Ehrman points out that:
Luke’s View of Jesus’ Death
17 And he took a cup and gave thanks, and he said: “Take this and divide it among yourselves; 18 for I say to you that from now on I will not drink from the fruit of the vine until the Kingdom of God comes.” 19 And taking bread he gave thanks and broke it and gave it to them saying, “This is my body that is given for you; do this in remembrance of me.” 20 Likewise after supper (he took) the cup, saying, “This cup is the new coverant in my blood that is shed for you. 21 But see, the hand of the one who turns me over is with me at the table….”
The words that are in bold and underlined are missing from some manuscripts, and it seems more likely that a scribe would have *added* them to a text that did not have them than that he would have *omitted* them for a text that had them.
is likely interpolated/forged. Ehrman goes on to observe:
In fact, nowhere in all of Luke’s Gospel – or in the second volume of his work, the book of Acts – does he ever talk about Jesus’ death as having an atoning sacrifice. This can be seen most clearly, in fact, in the discussion of Jesus’ death in the missionary sermons delivered by the apostles in Acts, a topic I will consider in my next post. Before going there, let me stress one point: the words in bold and underlined in the passage cited above at the Last Supper do indeed seem to be highly acceptable and desirable for early Christian scribes. But they run counter to Luke’s own theological agenda as seen in how he changed his source – Mark – when referring to Jesus’ death. Luke does not portray Jesus’ death as an atonement. But these words, not found in some manuscripts, do. They appear to be words not written by Luke but inserted by scribes.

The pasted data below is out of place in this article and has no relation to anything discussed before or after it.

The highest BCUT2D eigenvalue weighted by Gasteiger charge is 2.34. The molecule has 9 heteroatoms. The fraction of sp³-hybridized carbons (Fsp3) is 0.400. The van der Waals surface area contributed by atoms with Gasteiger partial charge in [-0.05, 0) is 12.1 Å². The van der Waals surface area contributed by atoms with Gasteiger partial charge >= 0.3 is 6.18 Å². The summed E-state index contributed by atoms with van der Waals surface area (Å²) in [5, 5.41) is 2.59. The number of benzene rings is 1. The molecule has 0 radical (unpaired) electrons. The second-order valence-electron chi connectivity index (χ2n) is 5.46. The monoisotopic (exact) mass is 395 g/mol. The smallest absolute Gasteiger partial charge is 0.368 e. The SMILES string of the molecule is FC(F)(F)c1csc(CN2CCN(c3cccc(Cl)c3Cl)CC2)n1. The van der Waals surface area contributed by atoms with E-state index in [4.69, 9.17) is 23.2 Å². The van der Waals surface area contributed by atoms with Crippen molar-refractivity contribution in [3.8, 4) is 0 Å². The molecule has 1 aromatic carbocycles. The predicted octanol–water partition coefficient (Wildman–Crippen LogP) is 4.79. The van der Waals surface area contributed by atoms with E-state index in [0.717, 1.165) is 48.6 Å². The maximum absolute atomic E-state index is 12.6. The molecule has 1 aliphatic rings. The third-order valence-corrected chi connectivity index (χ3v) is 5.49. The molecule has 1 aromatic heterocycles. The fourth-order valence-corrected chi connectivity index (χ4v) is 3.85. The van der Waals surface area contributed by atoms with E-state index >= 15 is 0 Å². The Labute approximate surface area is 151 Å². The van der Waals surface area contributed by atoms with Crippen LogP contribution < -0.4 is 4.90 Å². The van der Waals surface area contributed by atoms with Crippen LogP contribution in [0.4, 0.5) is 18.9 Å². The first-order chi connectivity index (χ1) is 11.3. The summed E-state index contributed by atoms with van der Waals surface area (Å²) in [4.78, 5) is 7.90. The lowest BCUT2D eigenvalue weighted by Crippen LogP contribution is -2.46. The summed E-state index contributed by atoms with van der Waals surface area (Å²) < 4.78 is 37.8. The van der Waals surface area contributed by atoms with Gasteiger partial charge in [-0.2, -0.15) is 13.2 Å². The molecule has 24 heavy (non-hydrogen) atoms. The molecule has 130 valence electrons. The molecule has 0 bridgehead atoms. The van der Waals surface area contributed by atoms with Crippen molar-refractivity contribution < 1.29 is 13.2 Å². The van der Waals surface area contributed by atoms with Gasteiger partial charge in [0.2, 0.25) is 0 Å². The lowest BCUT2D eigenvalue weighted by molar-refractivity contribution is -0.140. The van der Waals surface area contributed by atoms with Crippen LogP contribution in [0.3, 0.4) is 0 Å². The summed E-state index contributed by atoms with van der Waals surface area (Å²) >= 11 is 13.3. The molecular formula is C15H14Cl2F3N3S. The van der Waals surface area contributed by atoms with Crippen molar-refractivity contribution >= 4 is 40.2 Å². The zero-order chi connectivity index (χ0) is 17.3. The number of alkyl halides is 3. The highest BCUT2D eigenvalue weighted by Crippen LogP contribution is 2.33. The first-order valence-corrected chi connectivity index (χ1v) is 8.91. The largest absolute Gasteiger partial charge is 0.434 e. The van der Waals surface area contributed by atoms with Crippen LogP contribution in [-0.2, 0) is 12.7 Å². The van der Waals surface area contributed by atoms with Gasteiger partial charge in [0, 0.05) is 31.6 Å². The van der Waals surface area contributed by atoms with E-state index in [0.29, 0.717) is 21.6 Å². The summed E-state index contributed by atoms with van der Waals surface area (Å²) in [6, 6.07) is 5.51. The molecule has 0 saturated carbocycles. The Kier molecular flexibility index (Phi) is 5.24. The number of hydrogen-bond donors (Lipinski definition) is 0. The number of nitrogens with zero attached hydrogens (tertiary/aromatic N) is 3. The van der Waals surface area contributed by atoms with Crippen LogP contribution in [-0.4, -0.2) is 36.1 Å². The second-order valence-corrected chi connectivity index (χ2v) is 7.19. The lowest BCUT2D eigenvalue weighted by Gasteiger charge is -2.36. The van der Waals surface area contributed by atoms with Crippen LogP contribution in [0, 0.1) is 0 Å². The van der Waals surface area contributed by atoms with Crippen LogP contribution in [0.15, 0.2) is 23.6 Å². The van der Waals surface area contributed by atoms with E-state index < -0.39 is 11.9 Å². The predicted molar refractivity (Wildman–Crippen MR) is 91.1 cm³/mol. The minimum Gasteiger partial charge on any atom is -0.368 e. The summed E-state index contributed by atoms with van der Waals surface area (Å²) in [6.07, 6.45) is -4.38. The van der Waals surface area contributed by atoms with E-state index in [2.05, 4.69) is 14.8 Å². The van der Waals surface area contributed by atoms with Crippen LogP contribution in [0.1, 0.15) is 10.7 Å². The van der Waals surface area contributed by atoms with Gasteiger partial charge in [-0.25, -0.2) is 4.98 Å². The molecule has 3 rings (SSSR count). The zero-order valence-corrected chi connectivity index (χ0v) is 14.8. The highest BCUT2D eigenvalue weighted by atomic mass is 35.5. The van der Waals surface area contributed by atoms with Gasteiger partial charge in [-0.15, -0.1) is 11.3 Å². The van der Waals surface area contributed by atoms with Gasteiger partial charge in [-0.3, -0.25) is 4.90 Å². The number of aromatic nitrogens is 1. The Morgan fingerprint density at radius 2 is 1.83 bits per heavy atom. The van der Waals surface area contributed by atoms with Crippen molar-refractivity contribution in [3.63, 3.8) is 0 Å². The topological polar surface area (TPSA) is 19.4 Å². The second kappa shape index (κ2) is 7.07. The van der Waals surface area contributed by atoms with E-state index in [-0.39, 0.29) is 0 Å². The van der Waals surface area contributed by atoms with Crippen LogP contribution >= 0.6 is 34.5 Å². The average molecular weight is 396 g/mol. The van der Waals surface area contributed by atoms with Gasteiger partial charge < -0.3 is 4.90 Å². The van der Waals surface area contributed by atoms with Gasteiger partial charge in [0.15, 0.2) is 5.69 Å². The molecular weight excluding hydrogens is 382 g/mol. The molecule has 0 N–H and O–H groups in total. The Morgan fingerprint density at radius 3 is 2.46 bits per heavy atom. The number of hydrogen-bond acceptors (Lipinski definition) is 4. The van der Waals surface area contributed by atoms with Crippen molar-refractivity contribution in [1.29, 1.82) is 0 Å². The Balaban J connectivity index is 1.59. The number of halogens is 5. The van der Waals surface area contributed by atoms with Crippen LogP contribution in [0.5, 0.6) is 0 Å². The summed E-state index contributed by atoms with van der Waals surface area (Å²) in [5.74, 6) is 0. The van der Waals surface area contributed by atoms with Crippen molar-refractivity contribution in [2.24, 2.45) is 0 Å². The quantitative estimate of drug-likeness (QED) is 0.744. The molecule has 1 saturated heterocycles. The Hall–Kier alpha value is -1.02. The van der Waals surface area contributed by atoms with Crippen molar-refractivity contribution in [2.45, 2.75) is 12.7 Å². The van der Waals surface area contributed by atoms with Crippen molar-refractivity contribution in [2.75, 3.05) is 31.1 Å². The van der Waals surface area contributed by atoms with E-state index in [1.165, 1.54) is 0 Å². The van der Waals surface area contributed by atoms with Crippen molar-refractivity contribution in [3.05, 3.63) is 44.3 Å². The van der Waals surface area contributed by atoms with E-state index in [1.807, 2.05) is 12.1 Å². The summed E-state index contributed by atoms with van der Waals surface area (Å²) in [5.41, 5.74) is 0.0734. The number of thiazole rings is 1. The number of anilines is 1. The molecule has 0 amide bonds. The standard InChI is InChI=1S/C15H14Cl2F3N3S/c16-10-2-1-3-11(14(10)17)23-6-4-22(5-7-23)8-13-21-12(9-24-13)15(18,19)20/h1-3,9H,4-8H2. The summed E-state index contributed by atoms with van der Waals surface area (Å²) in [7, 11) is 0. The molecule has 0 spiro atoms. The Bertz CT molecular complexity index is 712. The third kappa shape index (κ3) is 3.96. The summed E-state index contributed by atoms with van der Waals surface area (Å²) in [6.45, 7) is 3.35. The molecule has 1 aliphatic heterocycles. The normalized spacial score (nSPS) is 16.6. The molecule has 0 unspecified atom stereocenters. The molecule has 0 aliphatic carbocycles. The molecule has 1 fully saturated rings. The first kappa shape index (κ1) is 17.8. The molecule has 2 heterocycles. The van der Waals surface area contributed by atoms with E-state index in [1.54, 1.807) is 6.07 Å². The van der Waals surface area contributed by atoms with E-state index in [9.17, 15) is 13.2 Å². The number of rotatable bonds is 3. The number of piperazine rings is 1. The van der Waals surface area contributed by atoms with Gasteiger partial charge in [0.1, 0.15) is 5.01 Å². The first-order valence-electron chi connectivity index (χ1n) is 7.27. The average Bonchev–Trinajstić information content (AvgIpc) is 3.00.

Christian Bible Scholarship (CBS) has always been in denial about this and it would be a good subject for our own Paul David'son Luke’s Surprising and Oft-Ignored Views on Marriage and Resurrection
Considering how important the theme of Jesus' supposed atoning sacrifice was to Paul, this observation is probably better evidence that the author of orthodox Luke had no connection to Paul than any supposed evidence that they did have a connection. Since the source of original "Luke" was GMark and GMark closely follows Paul's theme, the observation that GLuke appears to have been carefully scrubbed to remove all evidence of atoning sacrifice, as always, suggests that Marcion Luke was indeed original. JosephIs The Palestinian Authority a Terrorist Organization Under International Law?